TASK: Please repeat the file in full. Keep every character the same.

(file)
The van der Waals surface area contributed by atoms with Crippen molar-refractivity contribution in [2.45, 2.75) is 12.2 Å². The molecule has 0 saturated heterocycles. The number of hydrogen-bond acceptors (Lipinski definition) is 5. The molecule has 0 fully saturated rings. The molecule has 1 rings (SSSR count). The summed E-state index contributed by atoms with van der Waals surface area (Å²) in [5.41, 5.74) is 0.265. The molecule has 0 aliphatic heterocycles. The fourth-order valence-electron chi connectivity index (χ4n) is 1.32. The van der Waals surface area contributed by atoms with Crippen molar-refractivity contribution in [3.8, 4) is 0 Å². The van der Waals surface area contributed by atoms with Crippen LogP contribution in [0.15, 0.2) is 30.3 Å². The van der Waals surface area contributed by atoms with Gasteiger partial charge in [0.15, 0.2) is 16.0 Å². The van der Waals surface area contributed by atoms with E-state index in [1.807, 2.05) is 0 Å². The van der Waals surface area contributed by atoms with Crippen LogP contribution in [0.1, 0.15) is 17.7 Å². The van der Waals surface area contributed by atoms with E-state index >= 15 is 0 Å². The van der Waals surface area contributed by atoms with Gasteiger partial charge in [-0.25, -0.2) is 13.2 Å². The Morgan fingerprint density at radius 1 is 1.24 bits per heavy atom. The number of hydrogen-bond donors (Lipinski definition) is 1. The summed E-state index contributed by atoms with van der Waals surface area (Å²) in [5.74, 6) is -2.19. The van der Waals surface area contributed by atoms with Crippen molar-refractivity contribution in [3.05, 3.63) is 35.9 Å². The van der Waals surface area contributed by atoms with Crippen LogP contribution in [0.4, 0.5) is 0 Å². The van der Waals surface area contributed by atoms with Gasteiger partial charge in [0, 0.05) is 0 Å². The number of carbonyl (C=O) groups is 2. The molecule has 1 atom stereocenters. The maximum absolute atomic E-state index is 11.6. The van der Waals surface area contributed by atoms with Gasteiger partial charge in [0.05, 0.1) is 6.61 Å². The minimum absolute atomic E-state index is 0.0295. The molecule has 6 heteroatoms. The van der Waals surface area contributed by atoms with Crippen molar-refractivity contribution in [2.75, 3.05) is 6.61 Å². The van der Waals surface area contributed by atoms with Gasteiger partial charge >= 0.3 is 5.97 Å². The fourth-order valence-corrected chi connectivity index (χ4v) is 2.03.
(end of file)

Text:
The van der Waals surface area contributed by atoms with Crippen molar-refractivity contribution in [2.45, 2.75) is 12.2 Å². The molecule has 0 saturated heterocycles. The number of hydrogen-bond acceptors (Lipinski definition) is 5. The molecule has 0 fully saturated rings. The molecule has 1 rings (SSSR count). The summed E-state index contributed by atoms with van der Waals surface area (Å²) in [5.41, 5.74) is 0.265. The molecule has 0 aliphatic heterocycles. The fourth-order valence-electron chi connectivity index (χ4n) is 1.32. The van der Waals surface area contributed by atoms with Crippen molar-refractivity contribution in [3.8, 4) is 0 Å². The van der Waals surface area contributed by atoms with Crippen LogP contribution in [0.15, 0.2) is 30.3 Å². The van der Waals surface area contributed by atoms with Gasteiger partial charge in [0.15, 0.2) is 16.0 Å². The van der Waals surface area contributed by atoms with E-state index in [1.807, 2.05) is 0 Å². The van der Waals surface area contributed by atoms with Crippen LogP contribution in [0.1, 0.15) is 17.7 Å². The van der Waals surface area contributed by atoms with E-state index >= 15 is 0 Å². The van der Waals surface area contributed by atoms with Gasteiger partial charge in [-0.25, -0.2) is 13.2 Å². The Morgan fingerprint density at radius 1 is 1.24 bits per heavy atom. The number of hydrogen-bond donors (Lipinski definition) is 1. The summed E-state index contributed by atoms with van der Waals surface area (Å²) in [5.74, 6) is -2.19. The van der Waals surface area contributed by atoms with Crippen molar-refractivity contribution in [3.05, 3.63) is 35.9 Å². The van der Waals surface area contributed by atoms with Crippen LogP contribution in [0.4, 0.5) is 0 Å². The van der Waals surface area contributed by atoms with Gasteiger partial charge in [0, 0.05) is 0 Å². The number of carbonyl (C=O) groups is 2. The molecule has 1 atom stereocenters. The maximum absolute atomic E-state index is 11.6. The van der Waals surface area contributed by atoms with Gasteiger partial charge in [0.05, 0.1) is 6.61 Å². The minimum absolute atomic E-state index is 0.0295. The molecule has 6 heteroatoms. The van der Waals surface area contributed by atoms with Crippen molar-refractivity contribution in [2.75, 3.05) is 6.61 Å². The van der Waals surface area contributed by atoms with Gasteiger partial charge >= 0.3 is 5.97 Å². The fourth-order valence-corrected chi connectivity index (χ4v) is 2.03.